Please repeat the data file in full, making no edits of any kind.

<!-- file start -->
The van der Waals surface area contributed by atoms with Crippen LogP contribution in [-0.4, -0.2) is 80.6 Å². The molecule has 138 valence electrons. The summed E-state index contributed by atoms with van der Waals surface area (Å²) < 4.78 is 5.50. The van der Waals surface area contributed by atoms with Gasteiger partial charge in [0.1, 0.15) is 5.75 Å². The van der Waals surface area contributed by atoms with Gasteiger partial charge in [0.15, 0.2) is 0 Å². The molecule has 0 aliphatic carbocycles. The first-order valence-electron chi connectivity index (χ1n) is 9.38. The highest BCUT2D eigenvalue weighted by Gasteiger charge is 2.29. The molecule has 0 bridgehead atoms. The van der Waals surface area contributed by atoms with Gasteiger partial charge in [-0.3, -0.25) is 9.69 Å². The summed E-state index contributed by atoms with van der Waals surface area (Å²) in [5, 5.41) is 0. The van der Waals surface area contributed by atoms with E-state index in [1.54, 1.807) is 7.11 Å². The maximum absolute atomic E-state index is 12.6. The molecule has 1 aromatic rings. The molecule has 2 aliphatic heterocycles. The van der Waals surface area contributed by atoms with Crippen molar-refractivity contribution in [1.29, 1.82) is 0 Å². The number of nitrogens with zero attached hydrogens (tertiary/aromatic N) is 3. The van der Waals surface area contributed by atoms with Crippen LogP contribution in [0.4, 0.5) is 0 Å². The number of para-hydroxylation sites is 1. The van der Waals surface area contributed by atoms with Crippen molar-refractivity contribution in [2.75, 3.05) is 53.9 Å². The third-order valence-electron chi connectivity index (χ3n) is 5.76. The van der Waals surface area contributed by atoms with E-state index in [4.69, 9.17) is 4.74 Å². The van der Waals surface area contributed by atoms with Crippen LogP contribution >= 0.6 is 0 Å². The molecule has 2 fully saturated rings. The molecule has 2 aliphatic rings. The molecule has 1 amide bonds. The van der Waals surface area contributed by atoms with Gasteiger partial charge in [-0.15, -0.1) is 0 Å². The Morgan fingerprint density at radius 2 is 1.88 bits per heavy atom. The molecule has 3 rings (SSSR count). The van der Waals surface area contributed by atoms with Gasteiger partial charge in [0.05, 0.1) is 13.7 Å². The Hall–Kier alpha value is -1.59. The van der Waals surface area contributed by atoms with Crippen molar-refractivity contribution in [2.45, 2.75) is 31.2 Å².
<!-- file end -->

The van der Waals surface area contributed by atoms with Crippen LogP contribution in [-0.4, -0.2) is 80.6 Å². The molecule has 138 valence electrons. The summed E-state index contributed by atoms with van der Waals surface area (Å²) < 4.78 is 5.50. The van der Waals surface area contributed by atoms with Gasteiger partial charge in [0.1, 0.15) is 5.75 Å². The van der Waals surface area contributed by atoms with Gasteiger partial charge in [0.15, 0.2) is 0 Å². The molecule has 0 aliphatic carbocycles. The first-order valence-electron chi connectivity index (χ1n) is 9.38. The highest BCUT2D eigenvalue weighted by Gasteiger charge is 2.29. The molecule has 0 bridgehead atoms. The van der Waals surface area contributed by atoms with Gasteiger partial charge in [-0.3, -0.25) is 9.69 Å². The summed E-state index contributed by atoms with van der Waals surface area (Å²) in [5, 5.41) is 0. The van der Waals surface area contributed by atoms with E-state index in [1.54, 1.807) is 7.11 Å². The maximum absolute atomic E-state index is 12.6. The molecule has 1 aromatic rings. The molecule has 2 aliphatic heterocycles. The van der Waals surface area contributed by atoms with Crippen molar-refractivity contribution in [1.29, 1.82) is 0 Å². The number of nitrogens with zero attached hydrogens (tertiary/aromatic N) is 3. The van der Waals surface area contributed by atoms with Crippen LogP contribution in [0.4, 0.5) is 0 Å². The number of para-hydroxylation sites is 1. The van der Waals surface area contributed by atoms with Crippen molar-refractivity contribution in [2.75, 3.05) is 53.9 Å². The third-order valence-electron chi connectivity index (χ3n) is 5.76. The van der Waals surface area contributed by atoms with E-state index in [4.69, 9.17) is 4.74 Å². The van der Waals surface area contributed by atoms with Crippen LogP contribution >= 0.6 is 0 Å². The molecule has 2 fully saturated rings. The molecule has 2 aliphatic rings. The molecule has 1 amide bonds. The van der Waals surface area contributed by atoms with Gasteiger partial charge in [-0.15, -0.1) is 0 Å². The Morgan fingerprint density at radius 2 is 1.88 bits per heavy atom. The molecule has 3 rings (SSSR count). The van der Waals surface area contributed by atoms with Gasteiger partial charge in [0.05, 0.1) is 13.7 Å². The Hall–Kier alpha value is -1.59. The van der Waals surface area contributed by atoms with Crippen molar-refractivity contribution in [2.45, 2.75) is 31.2 Å².